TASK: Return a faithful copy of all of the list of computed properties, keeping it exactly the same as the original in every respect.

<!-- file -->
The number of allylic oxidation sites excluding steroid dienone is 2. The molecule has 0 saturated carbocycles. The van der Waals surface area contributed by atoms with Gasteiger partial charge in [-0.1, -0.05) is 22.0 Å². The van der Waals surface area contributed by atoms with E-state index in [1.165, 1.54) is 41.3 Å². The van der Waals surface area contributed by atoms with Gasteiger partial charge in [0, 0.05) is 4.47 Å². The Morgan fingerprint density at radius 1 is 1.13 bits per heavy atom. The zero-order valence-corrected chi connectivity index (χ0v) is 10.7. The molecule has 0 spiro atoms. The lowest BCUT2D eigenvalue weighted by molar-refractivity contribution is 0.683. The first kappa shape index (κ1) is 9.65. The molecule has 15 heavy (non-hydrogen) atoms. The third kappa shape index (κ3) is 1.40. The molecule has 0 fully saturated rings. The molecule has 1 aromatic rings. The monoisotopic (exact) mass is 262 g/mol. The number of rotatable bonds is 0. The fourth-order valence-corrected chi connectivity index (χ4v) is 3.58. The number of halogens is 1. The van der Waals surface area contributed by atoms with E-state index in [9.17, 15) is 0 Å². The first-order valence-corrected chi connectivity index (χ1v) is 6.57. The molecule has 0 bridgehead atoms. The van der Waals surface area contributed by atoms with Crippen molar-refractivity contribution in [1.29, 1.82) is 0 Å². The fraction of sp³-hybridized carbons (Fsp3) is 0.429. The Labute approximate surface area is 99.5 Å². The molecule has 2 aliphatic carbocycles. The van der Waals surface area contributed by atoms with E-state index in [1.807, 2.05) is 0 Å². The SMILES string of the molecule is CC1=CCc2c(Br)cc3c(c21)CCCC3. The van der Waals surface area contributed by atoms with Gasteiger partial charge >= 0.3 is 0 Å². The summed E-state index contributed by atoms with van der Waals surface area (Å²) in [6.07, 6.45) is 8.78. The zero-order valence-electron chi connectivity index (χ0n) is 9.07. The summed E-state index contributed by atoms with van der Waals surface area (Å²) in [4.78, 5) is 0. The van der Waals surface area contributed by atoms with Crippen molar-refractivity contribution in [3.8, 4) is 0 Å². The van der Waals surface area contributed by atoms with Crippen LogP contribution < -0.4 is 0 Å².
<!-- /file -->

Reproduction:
The number of allylic oxidation sites excluding steroid dienone is 2. The molecule has 0 saturated carbocycles. The van der Waals surface area contributed by atoms with Gasteiger partial charge in [-0.1, -0.05) is 22.0 Å². The van der Waals surface area contributed by atoms with E-state index in [1.165, 1.54) is 41.3 Å². The van der Waals surface area contributed by atoms with Gasteiger partial charge in [0, 0.05) is 4.47 Å². The Morgan fingerprint density at radius 1 is 1.13 bits per heavy atom. The zero-order valence-corrected chi connectivity index (χ0v) is 10.7. The molecule has 0 spiro atoms. The lowest BCUT2D eigenvalue weighted by molar-refractivity contribution is 0.683. The first kappa shape index (κ1) is 9.65. The molecule has 15 heavy (non-hydrogen) atoms. The third kappa shape index (κ3) is 1.40. The molecule has 0 fully saturated rings. The molecule has 1 aromatic rings. The monoisotopic (exact) mass is 262 g/mol. The number of rotatable bonds is 0. The fourth-order valence-corrected chi connectivity index (χ4v) is 3.58. The number of halogens is 1. The van der Waals surface area contributed by atoms with E-state index in [9.17, 15) is 0 Å². The first-order valence-corrected chi connectivity index (χ1v) is 6.57. The molecule has 0 bridgehead atoms. The van der Waals surface area contributed by atoms with Crippen molar-refractivity contribution in [1.29, 1.82) is 0 Å². The fraction of sp³-hybridized carbons (Fsp3) is 0.429. The Labute approximate surface area is 99.5 Å². The molecule has 2 aliphatic carbocycles. The van der Waals surface area contributed by atoms with E-state index in [1.807, 2.05) is 0 Å². The SMILES string of the molecule is CC1=CCc2c(Br)cc3c(c21)CCCC3. The van der Waals surface area contributed by atoms with Gasteiger partial charge >= 0.3 is 0 Å². The summed E-state index contributed by atoms with van der Waals surface area (Å²) in [6.07, 6.45) is 8.78. The zero-order valence-electron chi connectivity index (χ0n) is 9.07. The summed E-state index contributed by atoms with van der Waals surface area (Å²) in [4.78, 5) is 0. The van der Waals surface area contributed by atoms with Crippen molar-refractivity contribution in [3.8, 4) is 0 Å². The van der Waals surface area contributed by atoms with Crippen LogP contribution < -0.4 is 0 Å².